Earlier this year, Transparency International released its annual Corruption Perception Index (CPI) and, once again, New Zealand was ranked as the “least corrupt country in the world” – a title it has held thirteen out of the last fifteen years. It may come as something of a surprise, then, that this news was greeted in New Zealand not so much with celebration as with measured caution. Even the most positive New Zealand news outlets led with caveats that New Zealand still faces corruption risks, including “inadequate protection for whistle-blowers, and no register showing who ultimately controls or benefits from companies registered in this country.” Others skipped the congratulatory headlines entirely, preferring headers such as “Government Warned Not to Ruin Corruption-Free Status.” As one New Zealand newspaper succinctly put it: “New Zealand is the least corrupt country in the world, but when that statement is whispered over here it is almost always followed by a ‘however’.”
This near-ubiquitous grimness of New Zealand’s press with regards to anticorruption measures practically begs the outside observer to ask: Why the doom and gloom? What explains the gap between “all major ranking institutions and indexes” and the perception of New Zealand’s citizenry themselves?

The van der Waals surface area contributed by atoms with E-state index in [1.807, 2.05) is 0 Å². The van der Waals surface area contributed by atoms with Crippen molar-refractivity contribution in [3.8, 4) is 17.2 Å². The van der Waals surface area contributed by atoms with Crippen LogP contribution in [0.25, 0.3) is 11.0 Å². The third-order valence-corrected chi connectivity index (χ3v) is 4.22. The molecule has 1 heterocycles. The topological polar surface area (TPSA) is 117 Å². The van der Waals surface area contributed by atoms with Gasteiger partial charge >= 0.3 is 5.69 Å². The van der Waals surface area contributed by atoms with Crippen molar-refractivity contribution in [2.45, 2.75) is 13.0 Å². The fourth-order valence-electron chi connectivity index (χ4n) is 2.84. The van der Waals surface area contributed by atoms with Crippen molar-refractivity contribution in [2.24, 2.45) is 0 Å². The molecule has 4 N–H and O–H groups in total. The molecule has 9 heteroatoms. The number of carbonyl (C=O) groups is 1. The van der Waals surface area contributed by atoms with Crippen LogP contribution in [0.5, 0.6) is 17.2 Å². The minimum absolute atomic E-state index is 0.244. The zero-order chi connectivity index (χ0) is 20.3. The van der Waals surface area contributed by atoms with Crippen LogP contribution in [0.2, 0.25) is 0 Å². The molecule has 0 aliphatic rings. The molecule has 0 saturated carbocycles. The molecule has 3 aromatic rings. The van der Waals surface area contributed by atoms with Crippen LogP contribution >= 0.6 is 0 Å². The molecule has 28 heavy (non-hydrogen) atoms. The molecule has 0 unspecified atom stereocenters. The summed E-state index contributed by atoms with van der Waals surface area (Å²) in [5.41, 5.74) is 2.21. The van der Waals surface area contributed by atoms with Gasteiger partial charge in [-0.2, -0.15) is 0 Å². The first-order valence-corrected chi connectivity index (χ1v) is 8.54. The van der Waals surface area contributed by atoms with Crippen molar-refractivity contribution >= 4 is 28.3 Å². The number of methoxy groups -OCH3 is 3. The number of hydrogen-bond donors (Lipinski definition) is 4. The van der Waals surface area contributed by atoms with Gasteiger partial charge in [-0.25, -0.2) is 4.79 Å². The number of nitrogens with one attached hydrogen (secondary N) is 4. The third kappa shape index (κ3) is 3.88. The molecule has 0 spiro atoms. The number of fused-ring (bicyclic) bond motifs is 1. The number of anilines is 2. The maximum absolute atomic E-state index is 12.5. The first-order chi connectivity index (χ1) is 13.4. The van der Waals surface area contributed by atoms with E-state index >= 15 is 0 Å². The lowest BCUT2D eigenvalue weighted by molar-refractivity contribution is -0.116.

As Professor Robert Gregory explained back in 2002, although New Zealand has little in the way of “hard-core corruption,” the final decades of the twentieth century saw the country undergo a series of rapid social and political changes, from market restructuring to a sudden decrease in egalitarianism. These changes, which mirrored a general trend among Western democracies, resulted in New Zealand’s citizens becoming significantly less trusting of both politicians and political institutions, and deeply skeptical that public servants would act in the best interests of the country. Thus, although the classic forms of corruption captured by international indexes like the CPI were (and remain) low in New Zealand, when most of the country’s citizens think about “corruption,” they are more likely to think about general instances of untrustworthy public servants or dishonest behavior in government, whether or not those incidents involved classic forms of unlawful corruption like bribery.